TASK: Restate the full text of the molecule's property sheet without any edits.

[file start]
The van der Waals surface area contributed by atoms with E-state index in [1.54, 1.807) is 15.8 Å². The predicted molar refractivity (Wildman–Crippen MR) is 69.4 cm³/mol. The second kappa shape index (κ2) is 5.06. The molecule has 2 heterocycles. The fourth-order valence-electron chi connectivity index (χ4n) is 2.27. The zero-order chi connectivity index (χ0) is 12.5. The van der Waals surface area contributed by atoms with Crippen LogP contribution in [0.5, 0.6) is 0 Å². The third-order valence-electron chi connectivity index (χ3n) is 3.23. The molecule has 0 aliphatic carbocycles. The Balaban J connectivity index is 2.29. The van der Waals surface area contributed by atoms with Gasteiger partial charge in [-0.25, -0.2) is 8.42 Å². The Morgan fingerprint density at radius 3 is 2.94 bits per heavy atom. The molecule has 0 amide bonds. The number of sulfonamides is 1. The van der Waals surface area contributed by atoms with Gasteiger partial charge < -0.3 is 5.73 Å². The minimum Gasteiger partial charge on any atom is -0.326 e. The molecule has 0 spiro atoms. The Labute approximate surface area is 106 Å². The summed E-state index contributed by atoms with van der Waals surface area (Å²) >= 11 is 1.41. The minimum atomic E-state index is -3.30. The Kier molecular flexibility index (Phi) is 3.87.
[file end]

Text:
The van der Waals surface area contributed by atoms with E-state index in [1.54, 1.807) is 15.8 Å². The predicted molar refractivity (Wildman–Crippen MR) is 69.4 cm³/mol. The second kappa shape index (κ2) is 5.06. The molecule has 2 heterocycles. The fourth-order valence-electron chi connectivity index (χ4n) is 2.27. The zero-order chi connectivity index (χ0) is 12.5. The van der Waals surface area contributed by atoms with Crippen LogP contribution in [0.5, 0.6) is 0 Å². The third-order valence-electron chi connectivity index (χ3n) is 3.23. The molecule has 0 aliphatic carbocycles. The Balaban J connectivity index is 2.29. The van der Waals surface area contributed by atoms with Gasteiger partial charge in [-0.25, -0.2) is 8.42 Å². The Morgan fingerprint density at radius 3 is 2.94 bits per heavy atom. The molecule has 0 amide bonds. The number of sulfonamides is 1. The van der Waals surface area contributed by atoms with Gasteiger partial charge < -0.3 is 5.73 Å². The minimum Gasteiger partial charge on any atom is -0.326 e. The molecule has 0 spiro atoms. The Labute approximate surface area is 106 Å². The summed E-state index contributed by atoms with van der Waals surface area (Å²) >= 11 is 1.41. The minimum atomic E-state index is -3.30. The Kier molecular flexibility index (Phi) is 3.87.